Curbing the Tobacco Menace in Pakistan
According to a recent report, the rate of tobacco consumption is increasing globally despite extensive efforts and widespread anti-smoking campaigns. In the report, it was also highlighted that Pakistan is one of fastest growing market for tobacco products in Asia-Pacific regions. This high rate of smoking is alarming, and we need to do something to reduce it. Failure to restrict tobacco consumption will not only affect current generation but the impact will be seen for next few generations. It is time for some soul searching and to look for the cause of this failure.
Behavior plays an important role in the creating the addiction to tobacco. Most of the countries have done extensive efforts to make these products less appealing. Ban on advertisement of tobacco products and graphic pictures on the packaging are some of the steps, which have been implemented by most of the countries. The result of these measures can be seen by declining smoking rates over past few decades in some of the developed countries.
The positive effect of this decline can be seen in the decreasing incidence of smoking related malignancies especially lung cancer in these countries. But it looks like that these measures have failed in Pakistan. The only explanation for this, is poor planning and lack of government interest.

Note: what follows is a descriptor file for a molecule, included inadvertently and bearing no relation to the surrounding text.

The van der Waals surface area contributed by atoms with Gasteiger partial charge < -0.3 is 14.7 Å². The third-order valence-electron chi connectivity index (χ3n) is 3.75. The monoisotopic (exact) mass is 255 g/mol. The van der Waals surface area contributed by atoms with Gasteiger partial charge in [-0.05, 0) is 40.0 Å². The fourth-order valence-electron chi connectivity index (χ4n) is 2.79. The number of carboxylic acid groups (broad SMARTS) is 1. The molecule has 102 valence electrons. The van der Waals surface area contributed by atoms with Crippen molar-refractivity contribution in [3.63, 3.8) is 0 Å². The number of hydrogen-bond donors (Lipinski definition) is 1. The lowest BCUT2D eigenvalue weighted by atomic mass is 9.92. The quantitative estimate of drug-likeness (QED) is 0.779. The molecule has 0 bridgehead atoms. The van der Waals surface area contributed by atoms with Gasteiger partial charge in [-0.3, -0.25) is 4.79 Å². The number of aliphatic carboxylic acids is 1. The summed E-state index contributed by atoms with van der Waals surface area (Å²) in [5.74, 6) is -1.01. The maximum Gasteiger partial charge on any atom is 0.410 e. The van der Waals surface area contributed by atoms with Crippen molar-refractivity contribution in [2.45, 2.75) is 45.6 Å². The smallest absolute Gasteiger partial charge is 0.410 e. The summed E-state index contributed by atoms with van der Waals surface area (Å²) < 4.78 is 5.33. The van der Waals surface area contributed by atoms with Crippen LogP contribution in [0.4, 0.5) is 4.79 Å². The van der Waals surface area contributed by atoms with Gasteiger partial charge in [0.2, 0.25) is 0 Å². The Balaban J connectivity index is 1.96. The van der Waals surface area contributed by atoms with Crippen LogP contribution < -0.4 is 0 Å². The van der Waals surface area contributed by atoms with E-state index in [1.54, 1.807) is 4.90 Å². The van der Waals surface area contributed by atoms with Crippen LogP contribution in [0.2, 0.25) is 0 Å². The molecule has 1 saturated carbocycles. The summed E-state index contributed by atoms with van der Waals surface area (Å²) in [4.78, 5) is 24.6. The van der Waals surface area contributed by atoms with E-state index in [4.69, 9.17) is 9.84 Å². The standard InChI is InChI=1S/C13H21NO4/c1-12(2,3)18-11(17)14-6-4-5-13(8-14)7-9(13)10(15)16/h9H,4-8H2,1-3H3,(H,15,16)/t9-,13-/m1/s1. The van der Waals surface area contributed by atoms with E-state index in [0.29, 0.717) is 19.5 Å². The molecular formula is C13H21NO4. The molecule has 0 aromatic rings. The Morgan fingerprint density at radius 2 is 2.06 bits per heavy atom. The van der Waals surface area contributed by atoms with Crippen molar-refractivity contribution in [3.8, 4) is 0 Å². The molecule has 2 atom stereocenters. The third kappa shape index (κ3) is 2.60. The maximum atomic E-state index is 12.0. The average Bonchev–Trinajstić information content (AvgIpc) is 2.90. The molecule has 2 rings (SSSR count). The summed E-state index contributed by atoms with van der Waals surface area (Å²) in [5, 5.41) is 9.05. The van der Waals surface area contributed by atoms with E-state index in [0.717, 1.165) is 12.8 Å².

We should learn from the experience of other countries and tailor our efforts according to our needs. In recent times many new ideas are proposed to make cigarettes less appealing to masses, and plain packaging of tobacco products is one novel idea which is gaining popularity worldwide. It is a logo free, plain paper packaging with brand name written in small text.
Along with that a large pictorial message on the front of the packet warns the consumers of adverse effects of smoking. Studies have shown it to be very effective way of reducing the rate of smoking. Particularly the olive or brown colored paper have been shown to be more unappealing to young people.
Many countries are moving forward to enforce the plain packaging. Australia has implemented this as a law in 2012, making it mandatory for every tobacco products to be sold in plain packages. Initial result have shown that sales are consistently decreasing since this law has been implemented. Recently, UK and Ireland have passed similar legislations, which will come into effect in 2016 and 2017 respectively.
Another issue is adoption of this habit among women. Recently a study showed that the prevalence of tobacco use is about 65% in women in some cities of Pakistan. Traditionally men had higher prevalence of smoking, so most of the anti-tobacco campaign were focused on them.
With this change in the demographics, time has come to pay attention to women too. Government should redesign its anti-tobacco campaign to make it more effective among women. Most of the women take up this habit when they are young, so special attention should be paid to those who are studying in colleges or university.
Even with the recent failure, there is hope that we can overcome this problem. It is the duty of every responsible citizen in general and medical community in particular to play its role; by creating popular awareness, and by helping move a bill for plain packaging forward. If we achieve this, then we can become one of those countries where rate of consumption is least. This is the only way to make our society healthier.
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